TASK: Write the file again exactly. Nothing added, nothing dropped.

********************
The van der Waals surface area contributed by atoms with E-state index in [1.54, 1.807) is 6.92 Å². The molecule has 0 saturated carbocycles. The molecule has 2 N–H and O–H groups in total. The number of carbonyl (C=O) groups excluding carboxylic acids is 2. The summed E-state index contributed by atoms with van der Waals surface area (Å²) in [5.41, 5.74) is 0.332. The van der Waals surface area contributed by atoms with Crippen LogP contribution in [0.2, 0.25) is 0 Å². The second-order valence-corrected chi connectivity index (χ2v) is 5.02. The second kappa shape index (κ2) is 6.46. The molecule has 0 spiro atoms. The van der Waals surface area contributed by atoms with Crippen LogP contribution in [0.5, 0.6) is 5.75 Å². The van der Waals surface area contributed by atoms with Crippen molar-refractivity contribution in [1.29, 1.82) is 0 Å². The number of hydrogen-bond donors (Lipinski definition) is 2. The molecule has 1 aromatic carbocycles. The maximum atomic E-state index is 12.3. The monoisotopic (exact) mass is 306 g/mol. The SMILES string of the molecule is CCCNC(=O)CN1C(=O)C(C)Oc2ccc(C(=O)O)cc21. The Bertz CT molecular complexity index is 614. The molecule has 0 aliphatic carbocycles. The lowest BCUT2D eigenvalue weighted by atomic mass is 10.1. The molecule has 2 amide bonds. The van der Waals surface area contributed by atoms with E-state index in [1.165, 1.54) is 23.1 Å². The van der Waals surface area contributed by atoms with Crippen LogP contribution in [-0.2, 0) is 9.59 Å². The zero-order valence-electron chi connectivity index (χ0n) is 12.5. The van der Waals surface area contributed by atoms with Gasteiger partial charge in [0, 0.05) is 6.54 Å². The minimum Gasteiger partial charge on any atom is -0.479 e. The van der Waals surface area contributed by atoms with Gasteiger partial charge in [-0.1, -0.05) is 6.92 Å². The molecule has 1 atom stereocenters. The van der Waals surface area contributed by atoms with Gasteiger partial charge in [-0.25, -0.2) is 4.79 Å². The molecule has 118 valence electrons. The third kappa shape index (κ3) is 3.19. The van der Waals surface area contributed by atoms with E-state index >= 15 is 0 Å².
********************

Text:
The van der Waals surface area contributed by atoms with E-state index in [1.54, 1.807) is 6.92 Å². The molecule has 0 saturated carbocycles. The molecule has 2 N–H and O–H groups in total. The number of carbonyl (C=O) groups excluding carboxylic acids is 2. The summed E-state index contributed by atoms with van der Waals surface area (Å²) in [5.41, 5.74) is 0.332. The van der Waals surface area contributed by atoms with Crippen LogP contribution in [0.2, 0.25) is 0 Å². The second-order valence-corrected chi connectivity index (χ2v) is 5.02. The second kappa shape index (κ2) is 6.46. The molecule has 0 spiro atoms. The van der Waals surface area contributed by atoms with Crippen LogP contribution in [0.5, 0.6) is 5.75 Å². The van der Waals surface area contributed by atoms with Crippen molar-refractivity contribution in [1.29, 1.82) is 0 Å². The number of hydrogen-bond donors (Lipinski definition) is 2. The molecule has 1 aromatic carbocycles. The maximum atomic E-state index is 12.3. The monoisotopic (exact) mass is 306 g/mol. The SMILES string of the molecule is CCCNC(=O)CN1C(=O)C(C)Oc2ccc(C(=O)O)cc21. The Bertz CT molecular complexity index is 614. The molecule has 0 aliphatic carbocycles. The lowest BCUT2D eigenvalue weighted by atomic mass is 10.1. The molecule has 2 amide bonds. The van der Waals surface area contributed by atoms with E-state index in [1.165, 1.54) is 23.1 Å². The van der Waals surface area contributed by atoms with Crippen LogP contribution in [-0.2, 0) is 9.59 Å². The zero-order valence-electron chi connectivity index (χ0n) is 12.5. The van der Waals surface area contributed by atoms with Gasteiger partial charge in [0, 0.05) is 6.54 Å². The minimum Gasteiger partial charge on any atom is -0.479 e. The van der Waals surface area contributed by atoms with Gasteiger partial charge in [-0.1, -0.05) is 6.92 Å². The molecule has 1 atom stereocenters. The van der Waals surface area contributed by atoms with Gasteiger partial charge in [-0.25, -0.2) is 4.79 Å². The molecule has 118 valence electrons. The third kappa shape index (κ3) is 3.19. The van der Waals surface area contributed by atoms with E-state index >= 15 is 0 Å².